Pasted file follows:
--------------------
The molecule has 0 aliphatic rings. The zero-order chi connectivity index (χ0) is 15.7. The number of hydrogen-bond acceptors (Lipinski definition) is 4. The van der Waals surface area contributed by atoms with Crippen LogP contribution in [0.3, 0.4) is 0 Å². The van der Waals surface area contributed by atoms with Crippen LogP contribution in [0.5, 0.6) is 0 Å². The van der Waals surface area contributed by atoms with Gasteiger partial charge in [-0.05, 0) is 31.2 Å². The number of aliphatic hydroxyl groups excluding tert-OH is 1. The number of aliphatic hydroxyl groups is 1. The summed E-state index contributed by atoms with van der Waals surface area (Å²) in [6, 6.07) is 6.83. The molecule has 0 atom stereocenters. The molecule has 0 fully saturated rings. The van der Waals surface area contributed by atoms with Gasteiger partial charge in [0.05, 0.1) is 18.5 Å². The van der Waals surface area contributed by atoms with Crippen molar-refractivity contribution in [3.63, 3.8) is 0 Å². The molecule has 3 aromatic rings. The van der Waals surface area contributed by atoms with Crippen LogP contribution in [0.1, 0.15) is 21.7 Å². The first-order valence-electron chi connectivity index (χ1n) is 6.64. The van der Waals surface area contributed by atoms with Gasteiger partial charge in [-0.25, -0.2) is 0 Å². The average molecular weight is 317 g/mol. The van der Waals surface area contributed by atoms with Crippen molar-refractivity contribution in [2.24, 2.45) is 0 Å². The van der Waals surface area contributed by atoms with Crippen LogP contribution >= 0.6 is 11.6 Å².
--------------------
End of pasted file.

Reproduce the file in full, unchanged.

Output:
The molecule has 0 aliphatic rings. The zero-order chi connectivity index (χ0) is 15.7. The number of hydrogen-bond acceptors (Lipinski definition) is 4. The van der Waals surface area contributed by atoms with Crippen LogP contribution in [0.3, 0.4) is 0 Å². The van der Waals surface area contributed by atoms with Crippen LogP contribution in [0.5, 0.6) is 0 Å². The van der Waals surface area contributed by atoms with Gasteiger partial charge in [-0.05, 0) is 31.2 Å². The number of aliphatic hydroxyl groups excluding tert-OH is 1. The number of aliphatic hydroxyl groups is 1. The summed E-state index contributed by atoms with van der Waals surface area (Å²) in [6, 6.07) is 6.83. The molecule has 0 atom stereocenters. The molecule has 0 fully saturated rings. The van der Waals surface area contributed by atoms with Gasteiger partial charge in [0.05, 0.1) is 18.5 Å². The van der Waals surface area contributed by atoms with Crippen molar-refractivity contribution in [3.63, 3.8) is 0 Å². The molecule has 3 aromatic rings. The van der Waals surface area contributed by atoms with Crippen LogP contribution in [0.1, 0.15) is 21.7 Å². The first-order valence-electron chi connectivity index (χ1n) is 6.64. The van der Waals surface area contributed by atoms with Gasteiger partial charge in [-0.25, -0.2) is 0 Å². The average molecular weight is 317 g/mol. The van der Waals surface area contributed by atoms with Crippen molar-refractivity contribution in [2.24, 2.45) is 0 Å². The van der Waals surface area contributed by atoms with Crippen LogP contribution >= 0.6 is 11.6 Å².